I regret the lack of a more comparative dimension to the report. We all know from the history of Spanish, Italian and Greek migration that as those countries joined the European Union, there was a major surge from those countries into northern Europe and that then, as their economies picked up, people went back. That will clearly happen with regard to Poles, Slovaks and Estonians.



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The underlying issues of the report are large. First, as the noble Lord, Lord Paul, remarked, there is the question of whether we can pick and choose on globalisation. Can we have entirely free markets in finance, foreign investment and other areas, but increasingly tighten our control of labour? The British conventional wisdom, far more than in any other country, is to accept full globalisation in financial markets, foreign investment, foreign takeovers and so on, but increasingly to resist the free movement of labour.

We do have a problem, because the UK is particularly attractive to migrants. We are English speaking, we are already diverse, and migrant communities are already here for others to join. We attract more immigrants from more countries than many comparable countries. However, as the noble Baroness, Lady Valentine, said, the immense attractions of London as one of the world’s few global cities are part of what gives Britain a comparative advantage in a host of ways. It is a wonderful place for young people to work in, live in and enjoy. I often found, while teaching at the London School of Economics, that my students would say, “But I don’t want to go back to Frankfurt. It’s such a parochial city”, but it could have been Helsinki, Zurich or anywhere else.

The evidence of the gains and losses that we have from mass gross immigration is not bad. Last night, I had a quick look at fellows of the Royal Society and discovered a pretty fair disproportion of foreign-born scientists. As the noble Lord, Lord Peston, will remember, 40 per cent of the staff at the London School of Economics are foreign-born. This is part of what Britain gains from being much more open to the movement of people than many other countries.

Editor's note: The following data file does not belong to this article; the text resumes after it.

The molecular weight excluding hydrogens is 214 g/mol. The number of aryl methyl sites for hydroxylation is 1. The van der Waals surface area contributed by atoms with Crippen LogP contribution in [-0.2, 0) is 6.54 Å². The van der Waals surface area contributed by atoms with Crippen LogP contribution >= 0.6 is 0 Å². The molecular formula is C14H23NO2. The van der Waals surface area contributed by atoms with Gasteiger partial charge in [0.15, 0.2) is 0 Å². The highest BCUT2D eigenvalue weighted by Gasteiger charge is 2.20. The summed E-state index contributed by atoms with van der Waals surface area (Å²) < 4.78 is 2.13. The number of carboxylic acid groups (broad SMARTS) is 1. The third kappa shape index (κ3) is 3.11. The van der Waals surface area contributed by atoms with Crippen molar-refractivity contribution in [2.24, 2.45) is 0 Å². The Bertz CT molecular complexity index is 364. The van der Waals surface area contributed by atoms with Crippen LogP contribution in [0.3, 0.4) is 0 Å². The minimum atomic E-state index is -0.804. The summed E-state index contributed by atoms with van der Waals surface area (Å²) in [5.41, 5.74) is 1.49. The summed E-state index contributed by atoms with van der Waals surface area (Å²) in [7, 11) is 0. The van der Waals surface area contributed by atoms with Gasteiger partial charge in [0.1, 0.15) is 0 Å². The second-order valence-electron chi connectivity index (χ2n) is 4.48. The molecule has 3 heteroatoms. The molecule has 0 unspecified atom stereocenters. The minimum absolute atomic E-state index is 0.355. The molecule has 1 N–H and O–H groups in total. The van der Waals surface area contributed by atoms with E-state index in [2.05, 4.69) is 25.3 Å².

I found the treatment in the report of cross-border marriage unduly negative. What I now see happening anecdotally as a result of lots of extremely intelligent and attractive young Polish women working in this country is cross-border marriage between Brits and Poles. A month or two ago, I stood in the queue at Heathrow with a young British man who was on his way to Krakow to get married. How do we treat that? Is it a negative if his wife comes to live in this country afterwards? Many of my students at the LSE were involved in cross-border marriage. I sometimes thought that we were an international marriage market. That is part of what globalisation is about. Of course, there are problems with south Asian families in this country and arranged marriages that take place partly for immigration purposes, but that is a specific problem with which we also have to deal.

I also found the calculations on balanced migration a little inadequate. Again, I am very conscious that we see young people coming here to work and old people leaving to retire. When President Sarkozy came to talk to some of the 300,000 young French people who live in Britain, part of his message was, “I want to recreate a France in which people want to work and not just retire back to”. We gain in some ways from having young people coming in and old people leaving, although someone concerned with British consular arrangements tells me that one of the biggest problems that our

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consulates in Spain now face is an increasing number of benefit fraud claims from British citizens in southern Spain.

Population density is an underlying issue, which was addressed by the noble Lord, Lord Best. The revival of living in city centres in Leeds, Manchester, Birmingham and London is one of the positive effects in Britain. Part of the current debate may have been affected by the Government’s vast overestimation of how many more houses will need to be imposed by the centre on the regions. I think that that calculation will now be sharply revised as we discover how much spare housing has been built.